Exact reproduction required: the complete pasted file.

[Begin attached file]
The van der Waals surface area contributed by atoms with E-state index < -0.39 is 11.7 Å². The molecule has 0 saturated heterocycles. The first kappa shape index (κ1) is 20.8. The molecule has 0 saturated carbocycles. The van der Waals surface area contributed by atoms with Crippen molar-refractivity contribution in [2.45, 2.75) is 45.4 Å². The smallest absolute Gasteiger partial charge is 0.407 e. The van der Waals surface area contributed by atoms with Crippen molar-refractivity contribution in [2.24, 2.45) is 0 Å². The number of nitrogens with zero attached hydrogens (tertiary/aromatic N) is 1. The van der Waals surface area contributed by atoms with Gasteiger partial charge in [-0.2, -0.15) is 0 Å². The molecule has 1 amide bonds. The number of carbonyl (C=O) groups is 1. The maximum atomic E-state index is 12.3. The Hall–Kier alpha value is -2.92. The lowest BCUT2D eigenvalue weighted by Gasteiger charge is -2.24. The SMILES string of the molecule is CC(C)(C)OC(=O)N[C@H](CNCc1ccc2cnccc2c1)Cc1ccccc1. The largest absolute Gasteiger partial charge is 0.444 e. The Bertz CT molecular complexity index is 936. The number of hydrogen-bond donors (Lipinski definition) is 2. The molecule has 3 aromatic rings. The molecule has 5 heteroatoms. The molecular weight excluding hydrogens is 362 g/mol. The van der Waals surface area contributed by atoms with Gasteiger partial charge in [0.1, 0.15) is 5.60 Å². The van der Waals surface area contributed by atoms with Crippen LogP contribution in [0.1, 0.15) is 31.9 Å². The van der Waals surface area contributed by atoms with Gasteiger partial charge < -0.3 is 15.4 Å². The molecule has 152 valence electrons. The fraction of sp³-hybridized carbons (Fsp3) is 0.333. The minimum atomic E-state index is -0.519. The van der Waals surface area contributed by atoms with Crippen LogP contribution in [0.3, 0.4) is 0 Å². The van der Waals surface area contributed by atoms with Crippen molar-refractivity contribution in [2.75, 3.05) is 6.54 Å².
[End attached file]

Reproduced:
The van der Waals surface area contributed by atoms with E-state index < -0.39 is 11.7 Å². The molecule has 0 saturated heterocycles. The first kappa shape index (κ1) is 20.8. The molecule has 0 saturated carbocycles. The van der Waals surface area contributed by atoms with Crippen molar-refractivity contribution in [2.45, 2.75) is 45.4 Å². The smallest absolute Gasteiger partial charge is 0.407 e. The van der Waals surface area contributed by atoms with Crippen molar-refractivity contribution in [2.24, 2.45) is 0 Å². The number of nitrogens with zero attached hydrogens (tertiary/aromatic N) is 1. The van der Waals surface area contributed by atoms with Gasteiger partial charge in [-0.2, -0.15) is 0 Å². The molecule has 1 amide bonds. The number of carbonyl (C=O) groups is 1. The maximum atomic E-state index is 12.3. The Hall–Kier alpha value is -2.92. The lowest BCUT2D eigenvalue weighted by Gasteiger charge is -2.24. The SMILES string of the molecule is CC(C)(C)OC(=O)N[C@H](CNCc1ccc2cnccc2c1)Cc1ccccc1. The largest absolute Gasteiger partial charge is 0.444 e. The Bertz CT molecular complexity index is 936. The number of hydrogen-bond donors (Lipinski definition) is 2. The molecule has 3 aromatic rings. The molecule has 5 heteroatoms. The molecular weight excluding hydrogens is 362 g/mol. The van der Waals surface area contributed by atoms with Gasteiger partial charge in [0.1, 0.15) is 5.60 Å². The van der Waals surface area contributed by atoms with Crippen LogP contribution in [0.1, 0.15) is 31.9 Å². The van der Waals surface area contributed by atoms with Gasteiger partial charge < -0.3 is 15.4 Å². The molecule has 152 valence electrons. The fraction of sp³-hybridized carbons (Fsp3) is 0.333. The minimum atomic E-state index is -0.519. The van der Waals surface area contributed by atoms with Crippen LogP contribution in [0.3, 0.4) is 0 Å². The van der Waals surface area contributed by atoms with Crippen molar-refractivity contribution in [2.75, 3.05) is 6.54 Å².